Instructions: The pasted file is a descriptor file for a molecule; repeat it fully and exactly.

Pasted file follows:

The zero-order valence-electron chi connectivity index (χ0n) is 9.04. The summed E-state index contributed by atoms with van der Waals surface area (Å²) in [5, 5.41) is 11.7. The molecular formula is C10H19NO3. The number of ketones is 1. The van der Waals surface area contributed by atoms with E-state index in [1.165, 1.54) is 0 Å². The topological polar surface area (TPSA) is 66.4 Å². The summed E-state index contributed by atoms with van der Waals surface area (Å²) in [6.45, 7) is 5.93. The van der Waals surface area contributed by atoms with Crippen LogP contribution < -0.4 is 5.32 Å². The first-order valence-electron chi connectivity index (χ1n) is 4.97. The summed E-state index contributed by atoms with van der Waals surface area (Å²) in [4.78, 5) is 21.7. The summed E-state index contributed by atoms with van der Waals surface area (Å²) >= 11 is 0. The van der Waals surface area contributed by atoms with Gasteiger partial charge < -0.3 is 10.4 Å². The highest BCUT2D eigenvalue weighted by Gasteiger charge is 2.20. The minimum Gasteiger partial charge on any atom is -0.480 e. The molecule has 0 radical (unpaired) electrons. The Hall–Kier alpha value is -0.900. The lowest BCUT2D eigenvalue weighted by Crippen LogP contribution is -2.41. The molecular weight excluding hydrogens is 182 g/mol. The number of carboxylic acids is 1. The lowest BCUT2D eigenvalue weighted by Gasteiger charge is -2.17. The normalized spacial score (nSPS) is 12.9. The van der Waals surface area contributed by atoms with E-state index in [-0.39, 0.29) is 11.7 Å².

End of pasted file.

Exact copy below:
The zero-order valence-electron chi connectivity index (χ0n) is 9.04. The summed E-state index contributed by atoms with van der Waals surface area (Å²) in [5, 5.41) is 11.7. The molecular formula is C10H19NO3. The number of ketones is 1. The van der Waals surface area contributed by atoms with E-state index in [1.165, 1.54) is 0 Å². The topological polar surface area (TPSA) is 66.4 Å². The summed E-state index contributed by atoms with van der Waals surface area (Å²) in [6.45, 7) is 5.93. The van der Waals surface area contributed by atoms with Crippen LogP contribution < -0.4 is 5.32 Å². The first-order valence-electron chi connectivity index (χ1n) is 4.97. The summed E-state index contributed by atoms with van der Waals surface area (Å²) in [4.78, 5) is 21.7. The summed E-state index contributed by atoms with van der Waals surface area (Å²) >= 11 is 0. The van der Waals surface area contributed by atoms with Gasteiger partial charge < -0.3 is 10.4 Å². The highest BCUT2D eigenvalue weighted by Gasteiger charge is 2.20. The minimum Gasteiger partial charge on any atom is -0.480 e. The molecule has 0 radical (unpaired) electrons. The Hall–Kier alpha value is -0.900. The lowest BCUT2D eigenvalue weighted by Crippen LogP contribution is -2.41. The molecular weight excluding hydrogens is 182 g/mol. The number of carboxylic acids is 1. The lowest BCUT2D eigenvalue weighted by Gasteiger charge is -2.17. The normalized spacial score (nSPS) is 12.9. The van der Waals surface area contributed by atoms with E-state index in [-0.39, 0.29) is 11.7 Å².